Sculptures of Vedic Gods from the Panchapura Temple, at Pinjore in Haryana, destroyed by Mughal ruler Aurangzeb. In its place stands Pinjore Garden, rather insipid in appearance in comparison to what must have been once a magnificent temple at this site. For more pictures scroll down.
Pinjore is a town in Haryana set at about 1800 feet above sea level in a valley overlooking the Shivalik hills. Unfortunately, Pinjore is now known only for Pinjore Gardens- a garden built by the Mughal ruler Aurangzeb's brother - on the foundations, plinth and ruins of a fabulous ancient Hindu temple. The site was known as Panchapura. There are many stories about the history of Pinjore but this blog states the story that geography of the region and sculptural stones of the temple speak.
Panchpura, lies close to the present day town of Panchkula. Panchkula did not exist then, but its name describes the geography of the region. In the vicinity of Panchkula (literally five rivers), flow the tributaries of the once mighty Saraswati. Today these rivers are not more than rivulets (except in the monsoons when the streams are flooded) and are named Tangri (Dangri), Markanda (Martand), Kaushalya, Chautang (Drsadvadi) and the Gaggar-Hakra, a corruption of the Sanskrit names Gagara-Sagara. Haryana is of course the region where the ancient rishis of India recorded the Vedas on the banks of Sarasvati. Kurukshetra, the site of the Mahabharata saga, also lies in Haryana.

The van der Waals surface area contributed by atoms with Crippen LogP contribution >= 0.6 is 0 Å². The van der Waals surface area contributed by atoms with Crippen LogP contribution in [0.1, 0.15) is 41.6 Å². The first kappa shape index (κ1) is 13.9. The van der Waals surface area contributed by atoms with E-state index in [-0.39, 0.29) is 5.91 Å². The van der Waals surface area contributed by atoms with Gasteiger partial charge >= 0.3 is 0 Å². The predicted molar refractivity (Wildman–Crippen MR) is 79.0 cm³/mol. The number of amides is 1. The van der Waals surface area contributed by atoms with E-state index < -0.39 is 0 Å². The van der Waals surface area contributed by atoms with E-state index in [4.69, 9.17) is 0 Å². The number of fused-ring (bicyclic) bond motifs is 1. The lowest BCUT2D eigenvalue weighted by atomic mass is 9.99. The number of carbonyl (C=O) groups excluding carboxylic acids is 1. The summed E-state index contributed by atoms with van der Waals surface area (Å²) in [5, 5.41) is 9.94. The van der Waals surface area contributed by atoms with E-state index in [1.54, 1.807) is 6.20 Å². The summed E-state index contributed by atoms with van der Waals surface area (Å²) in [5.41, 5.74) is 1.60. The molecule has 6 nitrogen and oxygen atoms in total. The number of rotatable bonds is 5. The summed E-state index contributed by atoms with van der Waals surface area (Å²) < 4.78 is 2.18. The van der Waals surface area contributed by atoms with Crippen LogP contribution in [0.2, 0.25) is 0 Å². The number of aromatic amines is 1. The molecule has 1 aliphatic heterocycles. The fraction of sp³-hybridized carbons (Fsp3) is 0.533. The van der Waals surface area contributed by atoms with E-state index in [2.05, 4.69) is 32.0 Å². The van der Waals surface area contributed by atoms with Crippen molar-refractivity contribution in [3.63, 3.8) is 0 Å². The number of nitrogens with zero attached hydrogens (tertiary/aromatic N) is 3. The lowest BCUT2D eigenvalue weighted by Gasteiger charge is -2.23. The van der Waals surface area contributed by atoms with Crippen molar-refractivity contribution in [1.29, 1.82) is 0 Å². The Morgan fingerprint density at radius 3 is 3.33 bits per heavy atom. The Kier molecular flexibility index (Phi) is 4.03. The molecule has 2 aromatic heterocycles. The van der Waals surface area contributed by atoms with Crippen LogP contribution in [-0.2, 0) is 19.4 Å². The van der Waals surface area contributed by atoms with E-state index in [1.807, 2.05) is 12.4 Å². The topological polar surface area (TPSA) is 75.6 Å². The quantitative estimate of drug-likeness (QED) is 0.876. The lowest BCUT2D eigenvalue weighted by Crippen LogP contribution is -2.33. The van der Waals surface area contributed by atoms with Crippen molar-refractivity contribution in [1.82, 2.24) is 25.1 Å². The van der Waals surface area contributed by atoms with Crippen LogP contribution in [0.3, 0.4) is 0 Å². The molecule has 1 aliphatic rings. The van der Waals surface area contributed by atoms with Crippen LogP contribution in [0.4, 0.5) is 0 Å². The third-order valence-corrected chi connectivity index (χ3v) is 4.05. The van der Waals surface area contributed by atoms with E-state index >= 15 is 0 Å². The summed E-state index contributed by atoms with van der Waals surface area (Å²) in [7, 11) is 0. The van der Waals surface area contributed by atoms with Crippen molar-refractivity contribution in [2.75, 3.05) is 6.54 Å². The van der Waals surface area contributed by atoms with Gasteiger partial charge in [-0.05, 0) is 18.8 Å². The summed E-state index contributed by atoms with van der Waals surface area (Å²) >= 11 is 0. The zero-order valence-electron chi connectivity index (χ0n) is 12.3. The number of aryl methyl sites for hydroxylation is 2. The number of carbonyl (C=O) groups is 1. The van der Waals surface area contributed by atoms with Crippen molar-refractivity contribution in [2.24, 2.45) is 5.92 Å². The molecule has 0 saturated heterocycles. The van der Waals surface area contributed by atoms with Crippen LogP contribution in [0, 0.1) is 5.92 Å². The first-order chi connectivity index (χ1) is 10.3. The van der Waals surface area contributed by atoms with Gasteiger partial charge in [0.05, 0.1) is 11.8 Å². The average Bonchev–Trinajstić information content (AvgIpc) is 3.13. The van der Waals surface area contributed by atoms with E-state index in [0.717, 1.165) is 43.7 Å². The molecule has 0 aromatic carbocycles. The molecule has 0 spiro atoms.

The architectural style of this temple at Panchapura or Pinjore, was the Panchayatana, similar to the architectural style of the Khajuraho temples. It was built on the incline of a Shivalik hill and had many platforms. The entrance was located at the bottom of the hill. A walk up the steps would take one to the highest platform where the garbha griha was located and housed the principal deity. The bottom most steps of this temple were probably washed by the waters of the Kaushalya river, one of the tributaries of the Saraswati. The Kaushalya still flows nearby.
Today the entrance as well as the exit to this once magnificent temple, now the site of Pinjore Garden, is at the uppermost platform. The ruined temple is now known as Bhimadevi which certainly is a name given to it at a much later time than when it was first constructed.